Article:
Instead of the film's denouement confirming Nell's abuse in a tragic yet satisfactory ending, we, the audience, were presented with a cheap final-minute sensationalist twist that turns the film's dark and intelligent tone into one no different than any other £2 DVD bargain bin horror film, riddled with jump-scares and nightgown-swathed teen aged girls. And it's a real shame, because not only is the film's initially smart take on some of the real horrors masked by religious hysteria interesting, it also posits an endearing handful of characters, which, had the abuse plot followed through, would have made the movie even more tragic.

Though we initially scoff at Marcus' monetary scheming towards vociferous believers, his motivation juxtaposes us at a crossroads, forcing us to exert empathy towards him, and even like him. He has Nell's best interests at heart, especially when uncovering the grimy truth. This makes us spur both him and his tag-along film crew along in their efforts to uncover the truth and expose the horrors occurring beneath the surface. He's an honest hero, with a matter-of-fact sense of approach and relatable failings. He's not perfect, but he's not pretending to be. This humanity is what makes Marcus an almost perfect horror protagonist - he is morally ambiguous, but his prevailing assessment and reaction to the situation at hand proves his worth, and inspires us to warm to him enough to care for his fate.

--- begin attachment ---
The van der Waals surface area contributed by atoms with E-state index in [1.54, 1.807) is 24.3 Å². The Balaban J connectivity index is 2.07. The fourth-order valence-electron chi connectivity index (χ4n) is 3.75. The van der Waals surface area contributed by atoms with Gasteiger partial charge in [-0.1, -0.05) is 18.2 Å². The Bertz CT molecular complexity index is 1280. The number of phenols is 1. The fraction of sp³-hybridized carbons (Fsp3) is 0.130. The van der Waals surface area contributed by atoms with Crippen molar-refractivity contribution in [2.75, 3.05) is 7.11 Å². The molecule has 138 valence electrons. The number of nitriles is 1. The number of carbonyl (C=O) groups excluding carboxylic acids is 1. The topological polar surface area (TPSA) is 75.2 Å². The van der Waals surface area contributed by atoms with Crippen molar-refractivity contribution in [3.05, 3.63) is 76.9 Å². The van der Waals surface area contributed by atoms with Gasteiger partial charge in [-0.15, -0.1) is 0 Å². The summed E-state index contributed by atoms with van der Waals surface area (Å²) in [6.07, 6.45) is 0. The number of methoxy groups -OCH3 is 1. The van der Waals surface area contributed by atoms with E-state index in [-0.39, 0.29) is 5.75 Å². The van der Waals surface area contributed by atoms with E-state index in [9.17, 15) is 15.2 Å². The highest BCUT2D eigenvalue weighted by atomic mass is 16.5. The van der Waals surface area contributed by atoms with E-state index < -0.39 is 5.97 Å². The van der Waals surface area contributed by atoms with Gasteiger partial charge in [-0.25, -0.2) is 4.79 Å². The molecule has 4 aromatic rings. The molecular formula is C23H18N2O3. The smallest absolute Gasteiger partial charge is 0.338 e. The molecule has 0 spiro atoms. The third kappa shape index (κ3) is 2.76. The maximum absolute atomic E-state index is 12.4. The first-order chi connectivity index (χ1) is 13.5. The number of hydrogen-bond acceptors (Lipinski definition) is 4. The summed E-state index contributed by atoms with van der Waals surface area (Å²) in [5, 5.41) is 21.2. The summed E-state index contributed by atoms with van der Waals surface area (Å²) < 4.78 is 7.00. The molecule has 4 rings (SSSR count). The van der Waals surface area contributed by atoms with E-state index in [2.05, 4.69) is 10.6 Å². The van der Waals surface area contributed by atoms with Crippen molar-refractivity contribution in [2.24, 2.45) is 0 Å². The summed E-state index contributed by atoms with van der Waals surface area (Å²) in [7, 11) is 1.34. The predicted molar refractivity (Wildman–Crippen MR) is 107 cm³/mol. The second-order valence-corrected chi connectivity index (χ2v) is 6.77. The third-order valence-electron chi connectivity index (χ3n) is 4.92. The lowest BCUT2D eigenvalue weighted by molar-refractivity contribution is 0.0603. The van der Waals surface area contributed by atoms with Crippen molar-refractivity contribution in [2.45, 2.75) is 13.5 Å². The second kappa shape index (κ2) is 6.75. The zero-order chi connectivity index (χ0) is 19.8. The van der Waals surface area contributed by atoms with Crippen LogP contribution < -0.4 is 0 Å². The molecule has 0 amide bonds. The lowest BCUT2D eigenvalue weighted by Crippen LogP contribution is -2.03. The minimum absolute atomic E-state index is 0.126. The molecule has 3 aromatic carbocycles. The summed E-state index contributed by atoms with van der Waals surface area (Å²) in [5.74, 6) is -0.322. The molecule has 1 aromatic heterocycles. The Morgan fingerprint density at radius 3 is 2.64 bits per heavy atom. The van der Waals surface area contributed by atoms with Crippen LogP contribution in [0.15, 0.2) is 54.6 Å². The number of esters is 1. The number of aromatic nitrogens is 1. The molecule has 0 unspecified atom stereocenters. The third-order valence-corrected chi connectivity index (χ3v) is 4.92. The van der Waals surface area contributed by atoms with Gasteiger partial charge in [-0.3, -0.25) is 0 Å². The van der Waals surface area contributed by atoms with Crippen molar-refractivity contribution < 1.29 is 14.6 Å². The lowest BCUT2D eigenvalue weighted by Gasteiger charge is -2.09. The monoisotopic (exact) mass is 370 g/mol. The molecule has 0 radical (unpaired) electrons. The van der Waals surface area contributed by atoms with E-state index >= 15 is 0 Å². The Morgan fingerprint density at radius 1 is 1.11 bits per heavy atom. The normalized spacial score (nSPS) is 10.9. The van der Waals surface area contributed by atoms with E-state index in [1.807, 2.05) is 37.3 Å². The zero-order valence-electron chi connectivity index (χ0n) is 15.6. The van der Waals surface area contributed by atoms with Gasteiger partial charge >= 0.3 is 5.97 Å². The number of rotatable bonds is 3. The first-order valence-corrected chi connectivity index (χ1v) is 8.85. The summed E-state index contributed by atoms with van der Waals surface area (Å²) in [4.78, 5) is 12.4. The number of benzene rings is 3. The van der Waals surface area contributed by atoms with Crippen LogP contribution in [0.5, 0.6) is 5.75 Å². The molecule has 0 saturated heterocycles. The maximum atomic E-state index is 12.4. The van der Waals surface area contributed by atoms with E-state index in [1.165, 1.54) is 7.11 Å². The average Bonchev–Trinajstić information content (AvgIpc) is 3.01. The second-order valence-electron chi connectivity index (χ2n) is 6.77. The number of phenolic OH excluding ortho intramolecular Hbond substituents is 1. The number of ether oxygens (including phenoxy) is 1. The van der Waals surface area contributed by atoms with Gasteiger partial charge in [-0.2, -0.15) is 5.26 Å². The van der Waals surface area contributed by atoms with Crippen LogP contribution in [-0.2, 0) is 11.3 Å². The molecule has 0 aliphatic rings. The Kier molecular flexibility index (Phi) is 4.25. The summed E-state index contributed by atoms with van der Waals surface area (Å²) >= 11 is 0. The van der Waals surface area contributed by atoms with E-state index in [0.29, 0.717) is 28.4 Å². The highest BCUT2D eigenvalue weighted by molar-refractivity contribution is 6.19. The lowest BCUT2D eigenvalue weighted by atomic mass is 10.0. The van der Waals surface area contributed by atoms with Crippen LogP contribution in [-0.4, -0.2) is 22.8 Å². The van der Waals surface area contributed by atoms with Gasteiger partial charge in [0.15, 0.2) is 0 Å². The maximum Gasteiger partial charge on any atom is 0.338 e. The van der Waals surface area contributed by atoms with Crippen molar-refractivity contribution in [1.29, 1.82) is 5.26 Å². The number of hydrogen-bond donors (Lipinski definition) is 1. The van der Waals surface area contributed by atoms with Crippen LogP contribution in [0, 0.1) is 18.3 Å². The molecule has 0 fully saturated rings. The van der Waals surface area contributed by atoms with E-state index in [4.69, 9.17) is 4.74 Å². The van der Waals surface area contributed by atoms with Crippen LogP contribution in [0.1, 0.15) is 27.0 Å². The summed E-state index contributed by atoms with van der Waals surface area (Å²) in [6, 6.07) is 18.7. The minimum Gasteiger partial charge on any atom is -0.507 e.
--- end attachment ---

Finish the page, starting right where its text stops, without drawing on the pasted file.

Similar in likability, but equally as emotionally perplexing is Nell. Despite Nell's demonic countenance, Bell is able to convey the likeness of an utterly sweet girl cowed by an oppressive patriarchal presence. In an early interaction with the filmmakers, Nell comments on the girl's Dr. Marten boots, seemingly awed by her unconventional fashion, which is totally at odds with Nell's own girlish dress. The filmmaker offers her the boots and we are privy to Nell's utter joy and wide-eyed gratitude at being gifted with items she clearly finds to be the epitome of 'cool', much unlike the archaic outfits she is forced to wear. This soft demeanor, later contrasted with the tirade of insults launched during the barn exorcism implies a deep psychological break - one that is both unnerving and heartbreaking to see occur within such a well-mannered girl.